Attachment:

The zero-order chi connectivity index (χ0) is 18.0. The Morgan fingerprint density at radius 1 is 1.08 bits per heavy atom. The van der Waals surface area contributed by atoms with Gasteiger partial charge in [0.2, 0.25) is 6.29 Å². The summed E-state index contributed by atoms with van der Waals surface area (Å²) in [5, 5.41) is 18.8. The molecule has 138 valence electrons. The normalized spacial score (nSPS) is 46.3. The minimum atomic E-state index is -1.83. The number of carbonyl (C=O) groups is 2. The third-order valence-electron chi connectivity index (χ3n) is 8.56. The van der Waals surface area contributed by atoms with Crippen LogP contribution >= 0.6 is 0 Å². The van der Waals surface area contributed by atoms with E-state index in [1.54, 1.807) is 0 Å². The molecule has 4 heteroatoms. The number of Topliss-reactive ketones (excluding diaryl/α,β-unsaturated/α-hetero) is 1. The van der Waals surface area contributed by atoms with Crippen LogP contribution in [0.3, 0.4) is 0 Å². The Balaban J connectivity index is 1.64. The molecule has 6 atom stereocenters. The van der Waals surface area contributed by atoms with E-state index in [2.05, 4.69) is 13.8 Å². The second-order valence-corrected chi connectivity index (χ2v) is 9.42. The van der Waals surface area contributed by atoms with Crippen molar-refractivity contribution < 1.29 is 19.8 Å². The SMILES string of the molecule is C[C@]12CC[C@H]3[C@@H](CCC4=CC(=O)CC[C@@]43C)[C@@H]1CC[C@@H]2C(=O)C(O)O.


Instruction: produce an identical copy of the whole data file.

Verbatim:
The zero-order chi connectivity index (χ0) is 18.0. The Morgan fingerprint density at radius 1 is 1.08 bits per heavy atom. The van der Waals surface area contributed by atoms with Gasteiger partial charge in [0.2, 0.25) is 6.29 Å². The summed E-state index contributed by atoms with van der Waals surface area (Å²) in [5, 5.41) is 18.8. The molecule has 138 valence electrons. The normalized spacial score (nSPS) is 46.3. The minimum atomic E-state index is -1.83. The number of carbonyl (C=O) groups is 2. The third-order valence-electron chi connectivity index (χ3n) is 8.56. The van der Waals surface area contributed by atoms with Crippen LogP contribution >= 0.6 is 0 Å². The van der Waals surface area contributed by atoms with E-state index in [1.54, 1.807) is 0 Å². The molecule has 4 heteroatoms. The number of Topliss-reactive ketones (excluding diaryl/α,β-unsaturated/α-hetero) is 1. The van der Waals surface area contributed by atoms with Crippen LogP contribution in [0.3, 0.4) is 0 Å². The Balaban J connectivity index is 1.64. The molecule has 6 atom stereocenters. The van der Waals surface area contributed by atoms with E-state index in [2.05, 4.69) is 13.8 Å². The second-order valence-corrected chi connectivity index (χ2v) is 9.42. The van der Waals surface area contributed by atoms with Crippen molar-refractivity contribution < 1.29 is 19.8 Å². The SMILES string of the molecule is C[C@]12CC[C@H]3[C@@H](CCC4=CC(=O)CC[C@@]43C)[C@@H]1CC[C@@H]2C(=O)C(O)O.